France, Britain Prepared To Arm Syrian Rebels, But Is It Too Late?
French Signaling Willingness To Arm Syrian Rebels
French Foreign Minister Laurent Fabius indicated his country is prepared to move forward to arm Syrian rebels. British Prime Minister David Cameron also hinted last week that he may adopt a policy to arm the opposition, but added that Britain may have to do it “in our own way.”
In response to Britain and France, Russia issued a warning to European nations considering providing military support, asserting that to do so would be a violation of international law.
Is It Too Late To Intervene In Syria?
A year ago, Adam Garfinkle was a strong advocate for taking bold action to stem the violence in Syria. Today, he says that inaction may be the smartest course of action.
His justification for action a year ago stemmed from three primary concerns: that the civil war would spread throughout the region, that the opposition would become more radicalized the longer the war lasted, and that after years of war, the nation would find itself irreparably broken.
Garfinkle believes all three concerns have come to fruition, thus negating any positives that might be derived by intervening.
“There have been many fights in history in which, for practical purposes, both sides have lost. This could well be another in a series. I know this will sound harsh to some, but consider it this way: We have stood aside for two years with our thumbs up our you-know-what while more than 70,000 mostly innocent people have been killed; so why not stand aside for a little longer so that some hateful, armed and dangerous people can get killed, too?,” Garfinkle asks frankly.
How Election Reform Cooled Civil Unrest In Guyana – At Least Momentarily Across the globe ethinic strife continues to inspire civil unrest and war that can last for years, if not decades. Guyana, however, is one nation which appears to to be the present exception to the rule by taking action before their 2006 elections. While election reform certainly will not ease civil unrest that has its roots in subjugation and ethnic cleansing, it can serve as an example of how a comprehensive and coordinated effort can prove successful – at least in the short-term.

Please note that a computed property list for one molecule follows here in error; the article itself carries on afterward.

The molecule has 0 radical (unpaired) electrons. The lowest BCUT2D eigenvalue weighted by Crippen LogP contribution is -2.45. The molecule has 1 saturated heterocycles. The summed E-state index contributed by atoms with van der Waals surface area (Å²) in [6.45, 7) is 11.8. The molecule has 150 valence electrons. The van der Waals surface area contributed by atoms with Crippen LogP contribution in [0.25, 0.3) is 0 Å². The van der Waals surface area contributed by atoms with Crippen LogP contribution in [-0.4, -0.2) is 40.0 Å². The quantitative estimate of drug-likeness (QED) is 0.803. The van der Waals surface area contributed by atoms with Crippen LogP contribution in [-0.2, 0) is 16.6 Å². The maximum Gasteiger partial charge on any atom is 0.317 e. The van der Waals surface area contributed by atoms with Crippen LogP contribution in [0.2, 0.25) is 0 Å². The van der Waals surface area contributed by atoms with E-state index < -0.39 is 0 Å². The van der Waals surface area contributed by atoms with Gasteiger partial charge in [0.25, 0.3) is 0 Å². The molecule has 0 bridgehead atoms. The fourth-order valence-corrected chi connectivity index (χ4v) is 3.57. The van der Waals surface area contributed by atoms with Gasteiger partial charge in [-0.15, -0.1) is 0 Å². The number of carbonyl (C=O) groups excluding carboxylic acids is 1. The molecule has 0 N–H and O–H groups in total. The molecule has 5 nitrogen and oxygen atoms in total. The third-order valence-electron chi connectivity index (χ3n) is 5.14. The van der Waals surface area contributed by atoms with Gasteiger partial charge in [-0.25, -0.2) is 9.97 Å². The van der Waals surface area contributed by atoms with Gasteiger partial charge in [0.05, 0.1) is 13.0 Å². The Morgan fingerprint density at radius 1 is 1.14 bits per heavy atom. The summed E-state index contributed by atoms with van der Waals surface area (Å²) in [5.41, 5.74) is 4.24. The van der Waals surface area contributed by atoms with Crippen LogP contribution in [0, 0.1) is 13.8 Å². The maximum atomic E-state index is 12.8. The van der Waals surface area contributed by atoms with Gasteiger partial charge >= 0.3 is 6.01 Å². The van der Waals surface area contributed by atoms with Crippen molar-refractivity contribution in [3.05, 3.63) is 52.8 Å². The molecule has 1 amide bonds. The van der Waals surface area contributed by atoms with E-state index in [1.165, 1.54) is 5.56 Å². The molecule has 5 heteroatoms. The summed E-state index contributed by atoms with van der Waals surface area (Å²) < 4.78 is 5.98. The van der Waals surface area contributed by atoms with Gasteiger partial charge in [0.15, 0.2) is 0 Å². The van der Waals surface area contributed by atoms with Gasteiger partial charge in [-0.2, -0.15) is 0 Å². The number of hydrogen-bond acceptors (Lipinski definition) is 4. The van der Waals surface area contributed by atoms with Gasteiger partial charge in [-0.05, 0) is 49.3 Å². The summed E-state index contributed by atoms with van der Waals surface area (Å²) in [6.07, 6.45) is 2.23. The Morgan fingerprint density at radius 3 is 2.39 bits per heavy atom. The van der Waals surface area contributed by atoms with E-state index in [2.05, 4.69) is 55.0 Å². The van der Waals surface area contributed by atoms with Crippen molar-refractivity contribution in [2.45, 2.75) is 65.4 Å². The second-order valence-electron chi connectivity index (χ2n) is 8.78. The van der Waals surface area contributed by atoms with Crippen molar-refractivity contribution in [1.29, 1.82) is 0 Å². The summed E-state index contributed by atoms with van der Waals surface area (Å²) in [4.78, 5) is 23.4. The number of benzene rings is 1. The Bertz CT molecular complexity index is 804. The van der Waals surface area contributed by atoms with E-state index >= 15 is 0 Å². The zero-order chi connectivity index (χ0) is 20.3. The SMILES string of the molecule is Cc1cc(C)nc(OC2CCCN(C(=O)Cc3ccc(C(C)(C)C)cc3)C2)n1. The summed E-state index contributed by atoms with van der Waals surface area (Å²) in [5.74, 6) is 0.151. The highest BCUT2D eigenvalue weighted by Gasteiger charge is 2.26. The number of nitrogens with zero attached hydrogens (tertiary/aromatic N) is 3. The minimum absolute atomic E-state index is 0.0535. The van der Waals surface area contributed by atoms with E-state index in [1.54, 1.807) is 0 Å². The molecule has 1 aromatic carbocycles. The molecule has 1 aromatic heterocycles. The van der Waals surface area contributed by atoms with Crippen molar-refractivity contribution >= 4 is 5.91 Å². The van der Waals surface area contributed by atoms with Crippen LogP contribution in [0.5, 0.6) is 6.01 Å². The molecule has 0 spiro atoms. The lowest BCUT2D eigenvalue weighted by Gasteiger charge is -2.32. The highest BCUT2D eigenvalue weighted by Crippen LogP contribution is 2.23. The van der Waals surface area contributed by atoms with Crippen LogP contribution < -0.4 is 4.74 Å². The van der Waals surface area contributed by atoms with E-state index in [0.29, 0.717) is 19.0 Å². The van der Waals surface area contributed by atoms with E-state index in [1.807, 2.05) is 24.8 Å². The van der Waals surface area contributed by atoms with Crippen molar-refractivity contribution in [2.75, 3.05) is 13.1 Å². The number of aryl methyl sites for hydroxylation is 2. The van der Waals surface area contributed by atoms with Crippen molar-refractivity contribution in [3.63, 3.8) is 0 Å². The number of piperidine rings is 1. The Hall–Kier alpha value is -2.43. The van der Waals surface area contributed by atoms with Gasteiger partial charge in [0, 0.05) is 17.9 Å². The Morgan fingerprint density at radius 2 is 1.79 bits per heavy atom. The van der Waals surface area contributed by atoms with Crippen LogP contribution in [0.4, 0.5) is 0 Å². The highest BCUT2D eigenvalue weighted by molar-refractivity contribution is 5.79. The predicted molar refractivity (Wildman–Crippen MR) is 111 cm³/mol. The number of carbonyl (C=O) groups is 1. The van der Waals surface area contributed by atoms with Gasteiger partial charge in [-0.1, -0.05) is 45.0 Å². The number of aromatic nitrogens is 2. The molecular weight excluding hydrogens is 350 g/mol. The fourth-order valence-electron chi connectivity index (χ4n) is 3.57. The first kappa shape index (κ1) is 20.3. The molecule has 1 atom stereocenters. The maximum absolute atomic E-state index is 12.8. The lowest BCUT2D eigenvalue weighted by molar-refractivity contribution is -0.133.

Varanya Chaubey, Amy Mawson, and Gabriel Kuris document the strife between supporters of the People’s Progressive Party (PPP) and the primarily Afro-Guyanese supporters of the People’s National Congress, which largely stemmed from irregularities in previous elections.
In 2006 the Guyanese elections commission worked with international donors leading up to the general election, a strategy which achieved success in defusing conflict and producing a peaceful election.
In addition to instituting a code of conduct for media representatives and a streamlining of the electoral process, the Ethnic Relations Commission and the United Nations Development Programme (UNDP) in 2003 implemented a Social Cohesion Program, which organized conversations between Indo- and Afro-Guyanese community members.
Lawrence Lachmansingh, a Guyanese development consultant for the UNDP, told Foreign Policy magazine: “Our calculation was, if there was a political conflict in Guyana, it was an ethnic conflict largely driven from the center, a nationally-driven problem. The people at the local level did not spontaneously combust.”
Papal Conclave Elects A Pilgrim In Pope Francis
“After so many scandals, so many souls who have abandoned the faith, here is a chance for a cleansing of the Vatican stables, a root-and-branch reform of the Curia, the Papal administration, and a radical new emphasis on the core mission of the church: to reach out to the world.”